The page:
Ultrasound dangerous for unborn children?

  1. ultrasound scans can affect brain development

    washington-exposure to ultrasound can affect fetal brain development, a new study suggests. but researchers say the findings, in mice, should not discourage pregnant women from having ultrasound scans for medical reasons.

    http://www.usatoday.com/tech/science...y-brains_x.htm
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  2. 9 Comments

  3. by   NurseLatteDNP
    Tom Cruise bought a professional Ultrasound machine so him and Kate can see the baby all the time at home! I was always wondering if he can affect his unborn baby with that.
  4. by   mercyteapot
    Great, now I have something to add to my list of ''did this cause my son's autism'' worries. I had 2 U/S, one that was not strictly medically necessary at 25 weeks and one that was at ~35.
  5. by   indigo girl
    Quote from mercyteapot
    Great, now I have something to add to my list of ''did this cause my son's autism'' worries. I had 2 U/S, one that was not strictly medically necessary at 25 weeks and one that was at ~35.

    mercyteapot, it tears my heart out to read your post, and to know that you are thinking this way. I swear, I will take back every post on vaccines and autism (and everyone will rejoice), if only you would stop. We all admire your fine mind, and sharp wit. Don't use them on yourself. I know you know this, since you're no fool, but we do the best we can with the information we have, period. There a million other things to use your considerable energy on, and I know you're doing them, so you just had a temporary lapse into a place you can get lost in. I'm glad you did it here, so we can drag you out if you need dragging. I so wish we could make things better for you about this, but we don't have the power to fix everything. We can try though.

    indigo

    P.S. I think I'll just shut up now. Don't mean to intrude.
  6. by   mercyteapot
    Quote from indigo girl
    mercyteapot, it tears my heart out to read your post, and to know that you are thinking this way. I swear, I will take back every post on vaccines and autism (and everyone will rejoice), if only you would stop. We all admire your fine mind, and sharp wit. Don't use them on yourself. I know you know this, since you're no fool, but we do the best we can with the information we have, period. There a million other things to use your considerable energy on, and I know you're doing them, so you just had a temporary lapse into a place you can get lost in. I'm glad you did it here, so we can drag you out if you need dragging. I so wish we could make things better for you about this, but we don't have the power to fix everything. We can try though.

    indigo

    P.S. I think I'll just shut up now. Don't mean to intrude.
    Thank you for your thoughts, indigo girl. I don't mean to be melodramatic; I am by nature interested in the ''why'' of things, and given the impact autism has had on our lives, unless we find out for sure what caused my son's (and I doubt we ever will), I know that I'll go to my grave wondering. I don't think it is uncommon for people with any condition of unknown or non-specific etiology to feel this way, but I also have friends in the autism world who say ''what difference does it make?'' To me, a lot. My Mom has non-Hodgkins lymphoma, and she said anytime she reads an article linking anything to cancer, even other types, her mind starts racing, trying to decide how that might have affected her. OTOH, I try with varying levels of success not to let my thoughts in this direction take over my life. My son starts high school on Monday, though, so I think I am particularly vulnerable to these feelings right now.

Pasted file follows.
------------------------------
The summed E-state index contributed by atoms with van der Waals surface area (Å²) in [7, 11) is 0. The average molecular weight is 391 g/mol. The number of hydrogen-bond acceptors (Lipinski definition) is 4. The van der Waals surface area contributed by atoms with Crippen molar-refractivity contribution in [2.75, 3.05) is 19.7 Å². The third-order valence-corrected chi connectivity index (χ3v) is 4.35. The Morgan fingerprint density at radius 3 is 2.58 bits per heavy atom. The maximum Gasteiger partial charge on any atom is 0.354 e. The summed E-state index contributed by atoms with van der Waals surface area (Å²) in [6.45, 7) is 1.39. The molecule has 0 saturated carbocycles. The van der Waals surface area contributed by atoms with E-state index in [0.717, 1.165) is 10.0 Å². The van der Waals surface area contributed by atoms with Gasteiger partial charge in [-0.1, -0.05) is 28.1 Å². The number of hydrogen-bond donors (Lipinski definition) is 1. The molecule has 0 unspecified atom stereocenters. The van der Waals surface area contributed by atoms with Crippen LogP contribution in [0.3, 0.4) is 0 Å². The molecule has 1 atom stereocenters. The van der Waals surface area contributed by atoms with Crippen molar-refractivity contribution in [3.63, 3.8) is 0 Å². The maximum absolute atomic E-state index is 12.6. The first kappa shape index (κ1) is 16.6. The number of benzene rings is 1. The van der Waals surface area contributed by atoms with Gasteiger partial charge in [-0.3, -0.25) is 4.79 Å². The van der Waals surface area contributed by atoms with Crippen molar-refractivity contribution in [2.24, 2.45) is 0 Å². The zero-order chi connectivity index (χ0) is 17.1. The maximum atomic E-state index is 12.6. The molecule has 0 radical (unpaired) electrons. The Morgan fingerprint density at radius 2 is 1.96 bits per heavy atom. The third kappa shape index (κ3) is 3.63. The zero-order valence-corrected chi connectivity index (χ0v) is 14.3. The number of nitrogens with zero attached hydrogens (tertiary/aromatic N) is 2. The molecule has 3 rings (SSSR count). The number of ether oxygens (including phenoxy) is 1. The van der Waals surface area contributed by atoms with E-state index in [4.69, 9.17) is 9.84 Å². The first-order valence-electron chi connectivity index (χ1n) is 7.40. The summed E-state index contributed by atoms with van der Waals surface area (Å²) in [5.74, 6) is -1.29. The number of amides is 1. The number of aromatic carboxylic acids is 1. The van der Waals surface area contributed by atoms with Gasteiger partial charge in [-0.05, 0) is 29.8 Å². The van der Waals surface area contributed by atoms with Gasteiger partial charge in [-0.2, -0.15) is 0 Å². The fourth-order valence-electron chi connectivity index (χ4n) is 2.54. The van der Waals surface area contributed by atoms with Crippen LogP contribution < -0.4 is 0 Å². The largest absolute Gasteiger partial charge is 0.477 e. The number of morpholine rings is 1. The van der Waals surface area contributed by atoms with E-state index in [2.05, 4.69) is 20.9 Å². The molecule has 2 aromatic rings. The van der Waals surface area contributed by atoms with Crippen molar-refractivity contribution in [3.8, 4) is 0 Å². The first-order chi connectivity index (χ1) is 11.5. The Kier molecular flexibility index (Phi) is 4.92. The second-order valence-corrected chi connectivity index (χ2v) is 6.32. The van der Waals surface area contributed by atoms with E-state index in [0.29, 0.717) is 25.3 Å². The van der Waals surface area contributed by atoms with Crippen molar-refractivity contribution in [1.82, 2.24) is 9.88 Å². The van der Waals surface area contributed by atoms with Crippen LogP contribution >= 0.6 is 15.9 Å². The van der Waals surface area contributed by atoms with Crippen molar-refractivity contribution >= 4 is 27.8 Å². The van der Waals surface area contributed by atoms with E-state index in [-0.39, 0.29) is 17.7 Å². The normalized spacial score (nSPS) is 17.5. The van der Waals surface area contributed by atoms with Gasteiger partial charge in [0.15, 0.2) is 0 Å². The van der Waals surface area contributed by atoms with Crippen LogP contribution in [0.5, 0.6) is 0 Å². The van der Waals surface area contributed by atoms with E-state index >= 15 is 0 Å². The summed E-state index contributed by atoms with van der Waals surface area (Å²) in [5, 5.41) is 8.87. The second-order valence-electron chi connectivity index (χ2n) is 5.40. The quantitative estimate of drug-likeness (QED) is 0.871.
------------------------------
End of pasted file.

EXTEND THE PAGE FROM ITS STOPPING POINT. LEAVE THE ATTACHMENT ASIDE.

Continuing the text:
7. by   fergus51
    Considering this is only in mice, I wouldn't put too much stock in it yet. A lot of things that are true for mice aren't true for humans.
  8. by   Roy Fokker
    Of mice and men, eh fergus?

    Ok. I'll stop with the bad jokes...
  9. by   sanctuary
    Quote from mercyteapot
    Great, now I have something to add to my list of ''did this cause my son's autism'' worries. I had 2 U/S, one that was not strictly medically necessary at 25 weeks and one that was at ~35.


    Short answer- NO... Long answer- NO, but it is not surprising to look for answers when your child carries that diagnosis. One young man I know told his Mom when he became verbal at the age of almost 10 that he began to speak so she would stop worrying about him. "This is the me I got to be this time, Mom."
    He never really explained the "this time" part.
  10. by   sanctuary
    Quote from kiyatylese
    Tom Cruise bought a professional Ultrasound machine so him and Kate can see the baby all the time at home! I was always wondering if he can affect his unborn baby with that.
    If it is true, will it be called the Cruise Syndrome? Or the TomKat Syndrome?
  11. by   NurseLatteDNP
    Quote from sanctuary
    If it is true, will it be called the Cruise Syndrome? Or the TomKat Syndrome?
    :chuckle Yeah, I guess that's right. Here is the link:http://www.msnbc.msn.com/id/10309963/

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